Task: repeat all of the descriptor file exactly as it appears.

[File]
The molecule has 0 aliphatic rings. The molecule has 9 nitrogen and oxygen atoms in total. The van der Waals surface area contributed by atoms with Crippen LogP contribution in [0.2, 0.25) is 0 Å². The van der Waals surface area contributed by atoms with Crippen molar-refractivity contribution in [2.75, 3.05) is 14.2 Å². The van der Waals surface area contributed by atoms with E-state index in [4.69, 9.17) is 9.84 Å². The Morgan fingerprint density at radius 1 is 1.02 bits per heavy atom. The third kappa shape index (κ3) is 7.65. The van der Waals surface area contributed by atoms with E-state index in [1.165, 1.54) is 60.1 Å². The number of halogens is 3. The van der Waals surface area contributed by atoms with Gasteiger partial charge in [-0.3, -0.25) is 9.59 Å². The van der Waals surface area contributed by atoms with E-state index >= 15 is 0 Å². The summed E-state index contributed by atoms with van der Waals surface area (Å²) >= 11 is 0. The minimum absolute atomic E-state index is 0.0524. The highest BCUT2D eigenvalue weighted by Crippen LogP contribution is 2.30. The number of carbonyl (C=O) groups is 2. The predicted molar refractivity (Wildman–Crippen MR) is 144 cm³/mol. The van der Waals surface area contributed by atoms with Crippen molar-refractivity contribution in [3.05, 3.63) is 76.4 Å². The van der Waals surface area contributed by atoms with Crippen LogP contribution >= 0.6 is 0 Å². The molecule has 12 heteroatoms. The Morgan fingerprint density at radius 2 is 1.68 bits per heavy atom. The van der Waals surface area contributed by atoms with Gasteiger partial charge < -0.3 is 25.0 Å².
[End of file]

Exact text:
The molecule has 0 aliphatic rings. The molecule has 9 nitrogen and oxygen atoms in total. The van der Waals surface area contributed by atoms with Crippen LogP contribution in [0.2, 0.25) is 0 Å². The van der Waals surface area contributed by atoms with Crippen molar-refractivity contribution in [2.75, 3.05) is 14.2 Å². The van der Waals surface area contributed by atoms with E-state index in [4.69, 9.17) is 9.84 Å². The Morgan fingerprint density at radius 1 is 1.02 bits per heavy atom. The third kappa shape index (κ3) is 7.65. The van der Waals surface area contributed by atoms with E-state index in [1.165, 1.54) is 60.1 Å². The number of halogens is 3. The van der Waals surface area contributed by atoms with Gasteiger partial charge in [-0.3, -0.25) is 9.59 Å². The van der Waals surface area contributed by atoms with E-state index >= 15 is 0 Å². The summed E-state index contributed by atoms with van der Waals surface area (Å²) >= 11 is 0. The minimum absolute atomic E-state index is 0.0524. The highest BCUT2D eigenvalue weighted by Crippen LogP contribution is 2.30. The number of carbonyl (C=O) groups is 2. The predicted molar refractivity (Wildman–Crippen MR) is 144 cm³/mol. The van der Waals surface area contributed by atoms with Crippen molar-refractivity contribution in [3.05, 3.63) is 76.4 Å². The van der Waals surface area contributed by atoms with Crippen LogP contribution >= 0.6 is 0 Å². The molecule has 12 heteroatoms. The Morgan fingerprint density at radius 2 is 1.68 bits per heavy atom. The van der Waals surface area contributed by atoms with Gasteiger partial charge < -0.3 is 25.0 Å².